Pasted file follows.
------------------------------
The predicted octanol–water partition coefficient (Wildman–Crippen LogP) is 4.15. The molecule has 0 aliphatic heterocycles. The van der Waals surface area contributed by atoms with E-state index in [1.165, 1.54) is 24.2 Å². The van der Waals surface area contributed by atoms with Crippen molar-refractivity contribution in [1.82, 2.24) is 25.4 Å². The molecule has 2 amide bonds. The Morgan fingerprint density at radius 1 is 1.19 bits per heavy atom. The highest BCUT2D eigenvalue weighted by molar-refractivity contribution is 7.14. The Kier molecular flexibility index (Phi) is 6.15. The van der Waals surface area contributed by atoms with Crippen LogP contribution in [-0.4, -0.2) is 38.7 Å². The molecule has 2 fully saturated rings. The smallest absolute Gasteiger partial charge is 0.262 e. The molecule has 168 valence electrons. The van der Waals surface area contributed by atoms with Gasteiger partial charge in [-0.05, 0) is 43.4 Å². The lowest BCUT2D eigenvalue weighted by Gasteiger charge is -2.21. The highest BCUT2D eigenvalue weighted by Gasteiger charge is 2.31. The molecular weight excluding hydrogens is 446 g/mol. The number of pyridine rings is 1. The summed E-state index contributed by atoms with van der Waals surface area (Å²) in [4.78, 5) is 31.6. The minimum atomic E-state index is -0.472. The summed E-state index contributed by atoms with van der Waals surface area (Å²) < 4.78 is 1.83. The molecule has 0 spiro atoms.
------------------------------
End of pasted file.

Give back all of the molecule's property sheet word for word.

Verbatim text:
The predicted octanol–water partition coefficient (Wildman–Crippen LogP) is 4.15. The molecule has 0 aliphatic heterocycles. The van der Waals surface area contributed by atoms with E-state index in [1.165, 1.54) is 24.2 Å². The van der Waals surface area contributed by atoms with Crippen molar-refractivity contribution in [1.82, 2.24) is 25.4 Å². The molecule has 2 amide bonds. The Morgan fingerprint density at radius 1 is 1.19 bits per heavy atom. The highest BCUT2D eigenvalue weighted by molar-refractivity contribution is 7.14. The Kier molecular flexibility index (Phi) is 6.15. The van der Waals surface area contributed by atoms with Crippen LogP contribution in [-0.4, -0.2) is 38.7 Å². The molecule has 2 fully saturated rings. The smallest absolute Gasteiger partial charge is 0.262 e. The molecule has 168 valence electrons. The van der Waals surface area contributed by atoms with Gasteiger partial charge in [-0.05, 0) is 43.4 Å². The lowest BCUT2D eigenvalue weighted by Gasteiger charge is -2.21. The highest BCUT2D eigenvalue weighted by Gasteiger charge is 2.31. The molecular weight excluding hydrogens is 446 g/mol. The number of pyridine rings is 1. The summed E-state index contributed by atoms with van der Waals surface area (Å²) in [4.78, 5) is 31.6. The minimum atomic E-state index is -0.472. The summed E-state index contributed by atoms with van der Waals surface area (Å²) < 4.78 is 1.83. The molecule has 0 spiro atoms.